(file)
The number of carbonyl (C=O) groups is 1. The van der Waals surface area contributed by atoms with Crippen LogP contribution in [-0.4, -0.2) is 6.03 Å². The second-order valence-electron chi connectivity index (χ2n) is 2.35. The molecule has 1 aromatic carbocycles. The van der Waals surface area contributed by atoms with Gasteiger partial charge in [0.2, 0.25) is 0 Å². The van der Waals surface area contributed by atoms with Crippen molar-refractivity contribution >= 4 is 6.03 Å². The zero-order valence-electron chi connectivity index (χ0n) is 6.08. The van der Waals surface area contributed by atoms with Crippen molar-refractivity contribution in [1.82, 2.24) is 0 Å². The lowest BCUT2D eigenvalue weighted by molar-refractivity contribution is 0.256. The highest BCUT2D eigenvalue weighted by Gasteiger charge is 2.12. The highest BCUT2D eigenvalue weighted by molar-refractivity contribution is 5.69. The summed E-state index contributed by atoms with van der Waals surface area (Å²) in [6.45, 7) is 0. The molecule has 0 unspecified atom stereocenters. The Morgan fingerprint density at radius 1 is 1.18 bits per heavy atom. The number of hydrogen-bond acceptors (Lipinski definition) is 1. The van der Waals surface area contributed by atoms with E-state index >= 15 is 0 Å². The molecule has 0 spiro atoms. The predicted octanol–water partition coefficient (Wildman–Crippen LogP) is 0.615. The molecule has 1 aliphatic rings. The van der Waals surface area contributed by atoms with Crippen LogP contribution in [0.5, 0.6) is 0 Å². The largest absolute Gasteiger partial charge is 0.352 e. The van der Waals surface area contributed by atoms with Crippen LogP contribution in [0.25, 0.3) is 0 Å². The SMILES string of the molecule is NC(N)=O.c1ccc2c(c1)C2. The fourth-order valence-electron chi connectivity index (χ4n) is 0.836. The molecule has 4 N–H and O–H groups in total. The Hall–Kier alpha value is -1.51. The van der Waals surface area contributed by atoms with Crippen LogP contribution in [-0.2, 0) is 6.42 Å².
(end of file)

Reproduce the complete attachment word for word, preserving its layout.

The number of carbonyl (C=O) groups is 1. The van der Waals surface area contributed by atoms with Crippen LogP contribution in [-0.4, -0.2) is 6.03 Å². The second-order valence-electron chi connectivity index (χ2n) is 2.35. The molecule has 1 aromatic carbocycles. The van der Waals surface area contributed by atoms with Gasteiger partial charge in [0.2, 0.25) is 0 Å². The van der Waals surface area contributed by atoms with Crippen molar-refractivity contribution >= 4 is 6.03 Å². The zero-order valence-electron chi connectivity index (χ0n) is 6.08. The van der Waals surface area contributed by atoms with Crippen molar-refractivity contribution in [1.82, 2.24) is 0 Å². The lowest BCUT2D eigenvalue weighted by molar-refractivity contribution is 0.256. The highest BCUT2D eigenvalue weighted by Gasteiger charge is 2.12. The highest BCUT2D eigenvalue weighted by molar-refractivity contribution is 5.69. The summed E-state index contributed by atoms with van der Waals surface area (Å²) in [6.45, 7) is 0. The molecule has 0 unspecified atom stereocenters. The Morgan fingerprint density at radius 1 is 1.18 bits per heavy atom. The number of hydrogen-bond acceptors (Lipinski definition) is 1. The van der Waals surface area contributed by atoms with E-state index >= 15 is 0 Å². The molecule has 0 spiro atoms. The predicted octanol–water partition coefficient (Wildman–Crippen LogP) is 0.615. The molecule has 1 aliphatic rings. The van der Waals surface area contributed by atoms with Crippen LogP contribution in [0.5, 0.6) is 0 Å². The largest absolute Gasteiger partial charge is 0.352 e. The van der Waals surface area contributed by atoms with Crippen LogP contribution in [0.25, 0.3) is 0 Å². The SMILES string of the molecule is NC(N)=O.c1ccc2c(c1)C2. The fourth-order valence-electron chi connectivity index (χ4n) is 0.836. The molecule has 4 N–H and O–H groups in total. The Hall–Kier alpha value is -1.51. The van der Waals surface area contributed by atoms with Crippen LogP contribution in [-0.2, 0) is 6.42 Å².